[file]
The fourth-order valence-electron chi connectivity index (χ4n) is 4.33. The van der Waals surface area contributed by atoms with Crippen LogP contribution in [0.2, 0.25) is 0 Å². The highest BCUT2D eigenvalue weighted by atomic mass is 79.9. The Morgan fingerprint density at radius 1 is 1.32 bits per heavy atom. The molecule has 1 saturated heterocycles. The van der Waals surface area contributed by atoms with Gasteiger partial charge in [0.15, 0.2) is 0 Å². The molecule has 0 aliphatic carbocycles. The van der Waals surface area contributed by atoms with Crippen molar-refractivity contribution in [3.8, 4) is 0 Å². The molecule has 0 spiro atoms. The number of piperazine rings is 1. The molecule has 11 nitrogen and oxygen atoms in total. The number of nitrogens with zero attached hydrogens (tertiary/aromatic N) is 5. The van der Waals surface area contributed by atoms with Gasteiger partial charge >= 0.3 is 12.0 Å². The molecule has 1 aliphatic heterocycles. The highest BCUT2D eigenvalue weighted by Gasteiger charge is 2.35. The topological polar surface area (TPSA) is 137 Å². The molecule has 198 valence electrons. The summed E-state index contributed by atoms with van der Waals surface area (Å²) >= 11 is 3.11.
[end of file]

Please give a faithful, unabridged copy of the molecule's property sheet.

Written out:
The fourth-order valence-electron chi connectivity index (χ4n) is 4.33. The van der Waals surface area contributed by atoms with Crippen LogP contribution in [0.2, 0.25) is 0 Å². The highest BCUT2D eigenvalue weighted by atomic mass is 79.9. The Morgan fingerprint density at radius 1 is 1.32 bits per heavy atom. The molecule has 1 saturated heterocycles. The van der Waals surface area contributed by atoms with Gasteiger partial charge in [0.15, 0.2) is 0 Å². The molecule has 0 aliphatic carbocycles. The van der Waals surface area contributed by atoms with Crippen molar-refractivity contribution in [3.8, 4) is 0 Å². The molecule has 0 spiro atoms. The number of piperazine rings is 1. The molecule has 11 nitrogen and oxygen atoms in total. The number of nitrogens with zero attached hydrogens (tertiary/aromatic N) is 5. The van der Waals surface area contributed by atoms with Gasteiger partial charge >= 0.3 is 12.0 Å². The molecule has 1 aliphatic heterocycles. The highest BCUT2D eigenvalue weighted by Gasteiger charge is 2.35. The topological polar surface area (TPSA) is 137 Å². The molecule has 198 valence electrons. The summed E-state index contributed by atoms with van der Waals surface area (Å²) >= 11 is 3.11.